Well since it’s a result, you have to manually unwrap it before you can access the value, and that forces you to handle the error. In Go, you can forget to check err for nil, and unless err goes unused in that scope, you’ll end up using the zero value instead of handling the error.

            1. 1

              i like that i’m not forced to do things in go, but missing error handling sticks out as it is unusual to just drop errors

              The thing is, while it may be unusual in Go, it’s impossible to “just drop errors” in Rust. It’s easy to unwrap them explicitly if needed, but that’s exactly my point: it’s very explicit.

          2. 3

            The explicit error handling is Very Visible, and thus it sticks out like a sore thumb when it’s missing. This usually results in better code quality in my experience.

            1. 2

              It did occur to me that it may come off like that :D It’s harder to make interesting statements about a language without comparing it to its peers.

              IMO, Rust and Go being rather different languages with different trade-offs that are competing for about the same space almost invites comparisons between them. Kind of like how temping it is to write comparisons between Ruby, Python, and Javascript.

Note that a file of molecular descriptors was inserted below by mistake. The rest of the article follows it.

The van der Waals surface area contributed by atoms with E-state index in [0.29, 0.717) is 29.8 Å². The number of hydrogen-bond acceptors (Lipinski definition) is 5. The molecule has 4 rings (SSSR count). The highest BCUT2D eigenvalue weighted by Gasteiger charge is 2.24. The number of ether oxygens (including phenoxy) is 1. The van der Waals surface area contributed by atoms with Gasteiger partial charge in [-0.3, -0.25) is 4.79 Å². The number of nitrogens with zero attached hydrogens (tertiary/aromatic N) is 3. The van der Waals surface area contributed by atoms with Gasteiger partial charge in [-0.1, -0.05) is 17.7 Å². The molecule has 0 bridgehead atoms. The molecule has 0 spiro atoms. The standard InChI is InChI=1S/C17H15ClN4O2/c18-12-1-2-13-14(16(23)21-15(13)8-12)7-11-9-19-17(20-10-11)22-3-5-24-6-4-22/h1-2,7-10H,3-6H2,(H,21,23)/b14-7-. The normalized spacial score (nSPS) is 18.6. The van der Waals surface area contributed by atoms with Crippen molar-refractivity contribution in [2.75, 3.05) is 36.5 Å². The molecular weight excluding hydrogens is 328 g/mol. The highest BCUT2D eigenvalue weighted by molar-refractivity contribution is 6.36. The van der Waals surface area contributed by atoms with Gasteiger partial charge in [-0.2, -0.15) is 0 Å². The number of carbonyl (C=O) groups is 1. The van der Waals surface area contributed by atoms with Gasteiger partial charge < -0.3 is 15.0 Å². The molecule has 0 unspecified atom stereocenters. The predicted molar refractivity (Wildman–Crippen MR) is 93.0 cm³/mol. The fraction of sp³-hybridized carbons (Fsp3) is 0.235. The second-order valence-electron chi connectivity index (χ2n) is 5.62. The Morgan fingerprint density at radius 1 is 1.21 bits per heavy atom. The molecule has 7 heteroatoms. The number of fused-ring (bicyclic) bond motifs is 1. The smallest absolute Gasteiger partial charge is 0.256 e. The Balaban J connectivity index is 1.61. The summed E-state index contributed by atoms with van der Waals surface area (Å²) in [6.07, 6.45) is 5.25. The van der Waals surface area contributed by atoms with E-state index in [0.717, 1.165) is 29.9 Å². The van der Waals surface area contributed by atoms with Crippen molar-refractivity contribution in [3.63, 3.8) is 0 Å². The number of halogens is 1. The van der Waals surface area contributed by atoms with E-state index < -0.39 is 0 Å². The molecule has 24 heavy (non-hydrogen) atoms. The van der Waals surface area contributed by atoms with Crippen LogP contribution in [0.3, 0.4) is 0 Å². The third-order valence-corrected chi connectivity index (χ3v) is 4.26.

1. 1

                I think Swift fits in quite well in-between. Automatic reference counting, so little need to babysit lifetimes, while using a powerful ML-like type system in modernised C-like syntax.

            2. 15

              But on Go’s side, Go concurrency is really awesome and smooth

              Concurrency is an area I feel Go really lets the programmer down. There is a simple rule for safe concurrent programming: No object should be both mutable and shared between concurrent execution contexts at the same time. Rust is not perfect here, but it uses the unique ownership model and the send trait to explicitly transfer ownership between threads so you can pass mutable objects around, and the sync trait for safe-to-share things. The only safe things to share in safe rust are immutable objects. You can make other things adopt the sync trait if you’re willing to write unsafe Rust, but at least you’re signposted that here be dragons. For example, the ARC trait in Rust (for atomic reference counting), which gives you a load of read-only shared references to an object and the ability to create a mutable reference if there are no other outstanding references.